The school classroom is a notorious site for the entanglement of conflicting and confusing musical meanings, values and experiences. Perhaps this is particularly so in relation to pupils' own music--the popular field--as against what they often refer to as old people's music--the classical field.
The notion of musical autonomy, or the idea that music's value rises somehow above mundane social and political considerations, is usually frowned upon nowadays. Music is a part of everyday life and its meanings and values must be understood in those terms. In this lecture, however, Lucy Green suggests that there is an aspect of musical experience which is, momentarily, virtually free from the musical meanings of everyday experience. This aspect, which crosses over musical divisions and affiliations, can be reached in the classroom, particularly through informal music learning practices drawn from the world of popular music. Current research suggests that through such practices, pupils can glimpse the possibility of re-conceiving not only popular, but classical music too, and by implication, any other music. Finally the concept of musical autonomy is linked to the personal autonomy and authenticity of the learner.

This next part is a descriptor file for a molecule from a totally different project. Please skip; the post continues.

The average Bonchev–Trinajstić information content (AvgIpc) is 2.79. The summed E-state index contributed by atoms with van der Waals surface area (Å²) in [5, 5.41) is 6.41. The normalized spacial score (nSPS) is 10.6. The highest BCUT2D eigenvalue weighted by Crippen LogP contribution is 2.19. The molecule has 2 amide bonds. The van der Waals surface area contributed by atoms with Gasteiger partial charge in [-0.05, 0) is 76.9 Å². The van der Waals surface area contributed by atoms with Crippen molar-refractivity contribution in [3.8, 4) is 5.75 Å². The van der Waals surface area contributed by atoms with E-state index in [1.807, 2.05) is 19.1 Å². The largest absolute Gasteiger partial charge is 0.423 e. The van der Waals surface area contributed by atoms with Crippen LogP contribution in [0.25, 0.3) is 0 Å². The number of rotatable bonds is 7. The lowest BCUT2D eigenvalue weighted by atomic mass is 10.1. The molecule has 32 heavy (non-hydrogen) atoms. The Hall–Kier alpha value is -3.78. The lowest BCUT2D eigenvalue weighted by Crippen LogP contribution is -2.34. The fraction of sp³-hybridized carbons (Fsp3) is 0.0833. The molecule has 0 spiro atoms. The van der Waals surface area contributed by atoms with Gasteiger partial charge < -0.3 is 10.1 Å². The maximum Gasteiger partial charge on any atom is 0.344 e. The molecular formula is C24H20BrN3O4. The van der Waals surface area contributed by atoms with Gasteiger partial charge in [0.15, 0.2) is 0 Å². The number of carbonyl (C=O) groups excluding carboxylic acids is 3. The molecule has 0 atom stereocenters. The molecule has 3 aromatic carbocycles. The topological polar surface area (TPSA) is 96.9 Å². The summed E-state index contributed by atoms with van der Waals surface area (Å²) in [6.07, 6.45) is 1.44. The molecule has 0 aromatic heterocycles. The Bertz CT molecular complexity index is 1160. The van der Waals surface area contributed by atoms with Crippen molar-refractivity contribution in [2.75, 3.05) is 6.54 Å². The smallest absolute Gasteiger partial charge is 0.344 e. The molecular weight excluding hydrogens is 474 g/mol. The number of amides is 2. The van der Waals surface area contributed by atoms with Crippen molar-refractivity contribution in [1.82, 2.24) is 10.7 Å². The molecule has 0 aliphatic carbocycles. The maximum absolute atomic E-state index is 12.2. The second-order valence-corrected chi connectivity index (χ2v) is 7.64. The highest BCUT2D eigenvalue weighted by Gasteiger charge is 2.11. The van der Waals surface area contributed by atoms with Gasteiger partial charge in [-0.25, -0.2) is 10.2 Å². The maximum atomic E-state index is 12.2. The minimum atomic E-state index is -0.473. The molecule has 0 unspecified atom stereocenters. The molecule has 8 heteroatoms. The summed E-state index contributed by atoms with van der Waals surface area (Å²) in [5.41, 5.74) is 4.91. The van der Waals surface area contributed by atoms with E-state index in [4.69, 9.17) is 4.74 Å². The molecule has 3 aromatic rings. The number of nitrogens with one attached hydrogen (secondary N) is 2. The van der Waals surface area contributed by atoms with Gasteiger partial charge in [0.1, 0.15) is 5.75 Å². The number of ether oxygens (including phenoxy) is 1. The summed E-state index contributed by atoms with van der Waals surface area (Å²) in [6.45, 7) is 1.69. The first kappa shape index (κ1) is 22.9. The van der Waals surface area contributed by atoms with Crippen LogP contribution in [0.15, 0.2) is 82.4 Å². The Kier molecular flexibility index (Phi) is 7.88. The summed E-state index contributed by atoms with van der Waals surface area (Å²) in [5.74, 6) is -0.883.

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Lucy Green is Professor of Music Education at the Institute of Education, University of London.
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